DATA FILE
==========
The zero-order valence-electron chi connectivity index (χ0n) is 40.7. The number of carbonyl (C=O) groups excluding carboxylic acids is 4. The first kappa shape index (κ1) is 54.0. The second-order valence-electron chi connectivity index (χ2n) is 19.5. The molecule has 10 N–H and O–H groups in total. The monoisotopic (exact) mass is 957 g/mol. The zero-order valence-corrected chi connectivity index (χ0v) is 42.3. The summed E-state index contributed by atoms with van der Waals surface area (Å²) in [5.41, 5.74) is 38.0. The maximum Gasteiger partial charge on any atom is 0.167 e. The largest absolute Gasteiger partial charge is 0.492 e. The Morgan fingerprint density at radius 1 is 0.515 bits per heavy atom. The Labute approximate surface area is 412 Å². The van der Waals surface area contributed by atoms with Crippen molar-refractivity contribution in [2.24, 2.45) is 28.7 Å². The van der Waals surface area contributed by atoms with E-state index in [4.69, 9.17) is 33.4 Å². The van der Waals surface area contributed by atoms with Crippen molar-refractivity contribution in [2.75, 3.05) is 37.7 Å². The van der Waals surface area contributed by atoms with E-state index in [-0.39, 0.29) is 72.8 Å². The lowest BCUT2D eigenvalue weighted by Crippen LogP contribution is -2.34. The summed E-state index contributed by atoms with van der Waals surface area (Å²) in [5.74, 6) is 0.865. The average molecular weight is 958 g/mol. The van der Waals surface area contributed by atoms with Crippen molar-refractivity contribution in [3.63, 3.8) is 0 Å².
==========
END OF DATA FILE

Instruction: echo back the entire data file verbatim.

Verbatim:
The zero-order valence-electron chi connectivity index (χ0n) is 40.7. The number of carbonyl (C=O) groups excluding carboxylic acids is 4. The first kappa shape index (κ1) is 54.0. The second-order valence-electron chi connectivity index (χ2n) is 19.5. The molecule has 10 N–H and O–H groups in total. The monoisotopic (exact) mass is 957 g/mol. The zero-order valence-corrected chi connectivity index (χ0v) is 42.3. The summed E-state index contributed by atoms with van der Waals surface area (Å²) in [5.41, 5.74) is 38.0. The maximum Gasteiger partial charge on any atom is 0.167 e. The largest absolute Gasteiger partial charge is 0.492 e. The Morgan fingerprint density at radius 1 is 0.515 bits per heavy atom. The Labute approximate surface area is 412 Å². The van der Waals surface area contributed by atoms with Crippen molar-refractivity contribution in [2.24, 2.45) is 28.7 Å². The van der Waals surface area contributed by atoms with E-state index in [4.69, 9.17) is 33.4 Å². The van der Waals surface area contributed by atoms with Crippen molar-refractivity contribution in [2.75, 3.05) is 37.7 Å². The van der Waals surface area contributed by atoms with E-state index in [-0.39, 0.29) is 72.8 Å². The lowest BCUT2D eigenvalue weighted by Crippen LogP contribution is -2.34. The summed E-state index contributed by atoms with van der Waals surface area (Å²) in [5.74, 6) is 0.865. The average molecular weight is 958 g/mol. The van der Waals surface area contributed by atoms with Crippen molar-refractivity contribution in [3.63, 3.8) is 0 Å².